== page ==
The one who conquers, I will make him a pillar in the temple of my God. Never shall he go out of it, and I will write on him the name of my God, and the name of the city of my God, the new Jerusalem, which comes down from my God out of heaven, and my own new name. He who has an ear, let him hear what the Spirit says to the churches.’ Revelation 3:12-13

“A pillar in the temple of my God.”

We read, “And I saw no temple therein: for the Lord God the Almighty, and the Lamb are the temple thereof” (Rev. 21:22).

It indicates a fixed and unchangeable state. He shall go no more out. They have now overcome. They are partakers with their Lord in all his glory. They abide in his presence. They rejoice in his kingdom, and their joy no man takes from them. Oh how unspeakably happy is this prospect!

A pillar is a symbol of triumph.

And what a triumph has the Savior accomplished for me! He spoiled principalities and powers for me, in his death on the cross, triumphing openly over them there. Every saint a separate illustration of his power. All the saints a combined demonstration of his all-conquering grace.

A pillar is an instrument of commemoration.

Living monuments of his works of grace. What testimonies do they give! What evidences do they remain forever! In the history of each of them, what wonderful chapters have been written, and are to be read hereafter! They are thus pillars of record. Upon them are inscribed such histories of grace and power as the universe has never seen but in them.

A pillar is a place of Sacrifice

Jacob sacrificed atop the pillar he made. There he pledged Jacob’s pledge.

A pillar is an instrument of support.

There is an end of all schisms in the body–of all separations of feeling or affection. Each saint is a cordial supporter of this happy union among the people of God. They unite in one song of praise. They engage in one heavenly worship. They surround one throne and one Lord in one common affection and obedience. The many tongues of earth are all forgotten in the one song of heaven. Each saint is a supporter of Divine authority.

New Name

A pillar sometimes has an inscription or an identifying mark chiseled into it by the stonemason. Jesus promises to write upon the pillar (the faithful Christian) the name of God, the name of the New Jerusalem, and Christ’s new name.

A change of names would be meaningful to the Philadelphians because that city changed its name twice in its history. It called itself Neocaesarea when Tiberius helped it; and later on, in honor of Vespasian, one of the Flavian emperors, it changed its name to Flavia. (It later resumed the name Philadelphia.) Thus these people understood what it meant to have a different name.

In addition to this promise Christ gives them a threefold assurance that they will be identified with God, because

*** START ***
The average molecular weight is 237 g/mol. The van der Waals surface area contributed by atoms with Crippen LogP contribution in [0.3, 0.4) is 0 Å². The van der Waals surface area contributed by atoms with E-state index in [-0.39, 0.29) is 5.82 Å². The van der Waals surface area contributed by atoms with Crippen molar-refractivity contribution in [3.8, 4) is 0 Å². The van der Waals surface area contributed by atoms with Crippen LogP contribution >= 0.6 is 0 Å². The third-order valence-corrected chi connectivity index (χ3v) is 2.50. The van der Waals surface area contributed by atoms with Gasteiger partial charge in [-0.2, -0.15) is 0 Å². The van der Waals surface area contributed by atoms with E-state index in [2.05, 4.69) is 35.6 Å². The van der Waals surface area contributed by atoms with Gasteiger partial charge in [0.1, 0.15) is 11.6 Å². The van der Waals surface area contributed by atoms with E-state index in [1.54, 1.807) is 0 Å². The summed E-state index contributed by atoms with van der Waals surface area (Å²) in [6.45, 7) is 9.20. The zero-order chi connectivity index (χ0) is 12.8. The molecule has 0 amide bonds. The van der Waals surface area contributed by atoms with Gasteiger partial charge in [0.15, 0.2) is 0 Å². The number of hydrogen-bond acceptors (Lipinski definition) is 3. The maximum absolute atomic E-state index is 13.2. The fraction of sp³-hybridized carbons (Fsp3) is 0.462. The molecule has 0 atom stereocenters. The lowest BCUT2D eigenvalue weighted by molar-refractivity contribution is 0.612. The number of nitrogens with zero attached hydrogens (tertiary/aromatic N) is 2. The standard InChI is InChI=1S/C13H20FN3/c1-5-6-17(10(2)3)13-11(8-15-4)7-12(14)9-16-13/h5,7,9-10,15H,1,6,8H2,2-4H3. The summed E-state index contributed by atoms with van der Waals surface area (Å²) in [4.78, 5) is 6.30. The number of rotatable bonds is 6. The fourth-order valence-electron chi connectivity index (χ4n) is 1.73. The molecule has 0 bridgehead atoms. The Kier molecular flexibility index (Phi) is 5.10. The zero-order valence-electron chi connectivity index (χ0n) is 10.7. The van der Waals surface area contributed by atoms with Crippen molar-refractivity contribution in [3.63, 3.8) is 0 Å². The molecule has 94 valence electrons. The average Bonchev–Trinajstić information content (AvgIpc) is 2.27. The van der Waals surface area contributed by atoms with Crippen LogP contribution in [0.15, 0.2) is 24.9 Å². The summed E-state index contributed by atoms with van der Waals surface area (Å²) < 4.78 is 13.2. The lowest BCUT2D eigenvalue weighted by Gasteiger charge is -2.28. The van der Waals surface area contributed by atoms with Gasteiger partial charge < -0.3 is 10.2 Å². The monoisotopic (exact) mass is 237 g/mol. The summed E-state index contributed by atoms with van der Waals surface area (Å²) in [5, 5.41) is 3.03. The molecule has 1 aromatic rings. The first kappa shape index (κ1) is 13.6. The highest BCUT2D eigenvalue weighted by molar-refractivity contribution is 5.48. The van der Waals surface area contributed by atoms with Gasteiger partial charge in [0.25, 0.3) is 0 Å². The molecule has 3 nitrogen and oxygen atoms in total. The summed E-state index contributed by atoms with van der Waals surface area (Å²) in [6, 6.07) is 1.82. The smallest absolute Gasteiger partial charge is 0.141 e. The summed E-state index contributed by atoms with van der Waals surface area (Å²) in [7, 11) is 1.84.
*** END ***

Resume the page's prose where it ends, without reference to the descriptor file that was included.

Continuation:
They will have the name of God, “the name of my God”.

This is a promise that believers will be made godlike. “Godliness” is a shortened form of the word “godlikeness”. The purpose of the Spirit in our lives is to make us godly or godlike.

They will have the name of the city of God, the new Jerusalem.

And, “I will write [on him] the name of the city of my God.” The last two chapters of Revelation give a vivid description of this wonderful city, the New Jerusalem, coming down from heaven “as a bride adorned for her husband” — a beautiful bride meeting her husband. That again is a picture of loving intimacy; someone captured by the beauty and goodness of another and longing to be with him or her. That is the second promise given to those who hold on, who stand fast in the midst of a decaying world. They will know the intimacy of a husband’s love for his beautiful bride.

They will have a new name belonging to Christ.

“I will also write on him my new name.” What is that? Since a name symbolizes one’s character this is a reference to the fact that when our Lord’s work of redemption is finished he will have a new name. Everyone wants to know what that new name is, but in Revelation 19:12 we are told that when Jesus appears he will have that new name written upon him, but it is a name that no man knows.

The Choice is yours:

You can be a pillow Christian, choosing the comfort to your pillow when it comes to seeking after Christ, or you can be a Pillar Christian, steadfast in your love for Jesus, proudly bearing His name regardless of Satan’s attacks, or trials, or testing’s. You may not be strong in your own ability, but you are strong in Christ. Your faith allows you to see Him at work, and allows Him to make you a Pillar in the Temple of God.

A Pillar Christian always holds the strong right hand of Jesus Christ. He holds eternity, He holds the churches, He holds the Holy Spirit, yet He can hold your hand. When you hold the hand of Jesus, you hold on to all that power, you are holding on to eternity!


[1] Spiros Zodhiates, The Complete Word Study Dictionary – New Testament, (Chattanooga, TN: AMG Publishers, 1993), WORDsearch CROSS e-book.